Invasive mold infections in Thailand, Taiwan, India, China and Singapore
July 27 2017
Invasive mould infection (IMI) is a term for a large spectrum of emerging invasive diseases such as aspergillosis, zygomycosis, phaeohyphomycosis, or other mould infections. A recent study of the epidemiological and clinical characteristics of 155 IMI cases among Asian patients (Thailand, Taiwan, India, China and Singapore) has just been published by Dr Porpon Rotjanapan from Ramathibodi Hospital, Bangkok, Thailand and colleagues. In retrospective data from 2012 of 155 IMI cases found an incidence rate between 0.024 and 0.236 per 1,000 patient-days in hospital.
Proven IMI was described in a high proportion of the total cases (47.7%) based on medical, mycology and histopathology laboratory records. The rest of cases were categorised as probable IMI, and it is likely that many cases remain undiagnosed. Prolonged steroid use (39.4%) and recent neutropenia (38.7%) were the most common risk factors. The predominant clinical manifestations were fever (69%), cough (50.3%) and breathlessness (49.7%). Porpon et al also reported that diabetes mellitus (DM) is the first ranked underlying disease noted with rheumatologic diseases the second most common. IMI clearly affects a wide variety of patients.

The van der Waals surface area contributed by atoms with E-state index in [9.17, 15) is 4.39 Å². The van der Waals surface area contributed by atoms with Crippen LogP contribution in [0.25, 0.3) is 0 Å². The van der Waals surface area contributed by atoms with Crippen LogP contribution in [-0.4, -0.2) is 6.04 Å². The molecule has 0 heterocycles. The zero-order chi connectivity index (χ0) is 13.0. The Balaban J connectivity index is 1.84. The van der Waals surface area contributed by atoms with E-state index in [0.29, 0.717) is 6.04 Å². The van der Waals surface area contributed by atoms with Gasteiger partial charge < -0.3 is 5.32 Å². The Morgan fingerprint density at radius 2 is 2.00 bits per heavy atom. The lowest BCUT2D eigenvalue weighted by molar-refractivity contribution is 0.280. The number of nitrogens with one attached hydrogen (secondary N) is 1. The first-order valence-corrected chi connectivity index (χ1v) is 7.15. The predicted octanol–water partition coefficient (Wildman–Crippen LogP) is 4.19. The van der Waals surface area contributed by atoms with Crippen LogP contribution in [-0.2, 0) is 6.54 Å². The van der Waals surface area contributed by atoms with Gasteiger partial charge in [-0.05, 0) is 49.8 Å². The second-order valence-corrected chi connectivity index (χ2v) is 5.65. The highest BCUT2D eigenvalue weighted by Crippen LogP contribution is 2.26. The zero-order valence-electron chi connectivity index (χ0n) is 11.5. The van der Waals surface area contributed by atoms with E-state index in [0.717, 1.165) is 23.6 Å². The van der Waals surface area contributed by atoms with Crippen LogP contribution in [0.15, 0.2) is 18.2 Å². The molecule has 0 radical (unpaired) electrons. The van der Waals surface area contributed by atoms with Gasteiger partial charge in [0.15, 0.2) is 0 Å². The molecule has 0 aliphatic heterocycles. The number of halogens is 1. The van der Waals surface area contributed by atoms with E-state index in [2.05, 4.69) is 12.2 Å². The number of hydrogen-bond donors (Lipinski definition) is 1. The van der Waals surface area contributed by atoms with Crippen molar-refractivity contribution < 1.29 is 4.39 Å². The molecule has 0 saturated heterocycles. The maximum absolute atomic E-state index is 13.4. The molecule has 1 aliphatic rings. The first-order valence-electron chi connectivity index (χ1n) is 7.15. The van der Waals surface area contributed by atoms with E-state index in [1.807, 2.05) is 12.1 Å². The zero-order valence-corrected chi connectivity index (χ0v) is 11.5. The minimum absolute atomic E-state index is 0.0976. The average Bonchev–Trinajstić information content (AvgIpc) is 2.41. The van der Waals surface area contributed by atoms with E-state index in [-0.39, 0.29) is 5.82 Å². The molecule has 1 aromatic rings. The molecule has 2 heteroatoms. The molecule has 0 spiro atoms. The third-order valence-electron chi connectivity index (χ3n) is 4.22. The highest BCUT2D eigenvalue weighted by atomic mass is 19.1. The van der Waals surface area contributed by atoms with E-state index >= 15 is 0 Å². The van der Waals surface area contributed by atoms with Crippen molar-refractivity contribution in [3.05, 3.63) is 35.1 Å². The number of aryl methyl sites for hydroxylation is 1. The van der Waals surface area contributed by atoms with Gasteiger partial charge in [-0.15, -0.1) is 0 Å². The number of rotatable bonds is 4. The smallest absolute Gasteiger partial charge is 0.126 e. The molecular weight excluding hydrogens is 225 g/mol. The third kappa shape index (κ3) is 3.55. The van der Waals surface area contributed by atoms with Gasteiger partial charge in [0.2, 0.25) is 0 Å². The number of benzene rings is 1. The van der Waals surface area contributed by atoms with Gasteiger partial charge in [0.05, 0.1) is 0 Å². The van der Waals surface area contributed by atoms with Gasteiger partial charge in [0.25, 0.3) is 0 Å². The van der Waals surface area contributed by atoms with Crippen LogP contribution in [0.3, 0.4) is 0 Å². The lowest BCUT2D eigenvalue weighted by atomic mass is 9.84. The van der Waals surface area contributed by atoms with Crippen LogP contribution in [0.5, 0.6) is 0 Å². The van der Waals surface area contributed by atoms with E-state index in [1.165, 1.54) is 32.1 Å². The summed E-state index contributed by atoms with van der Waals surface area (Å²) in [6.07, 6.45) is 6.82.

The IMI included aspergillosis (72%), mucormycosis (10%), Fusariois (2.3%), and rare infections in the remainder. Aspergillus fumigatus (n=36) and Aspergillus flavus (n=29) were detected most often. However, different countries showed distinct patterns of the mould grown from culture due to geographical factors, the disease spectrum and the clinical management of the disease. The most common site of infection is the lung, with very variable CT findings, followed by sinus-related cases.
Empiric therapy with conventional amphotericin was the most common practice (31%), and voriconazole for targeted therapy (50%). A definitive surgical procedure was done in 31% of the cases. Despite the use of antifungal therapy the 90-day mortality rate is 32.9%. This rate is lower than the rate from specific groups of patients for example patient with organ transplants or disseminated diseases because the study included all patients with IMI, and excludes patients in whom the diagnosis was missed.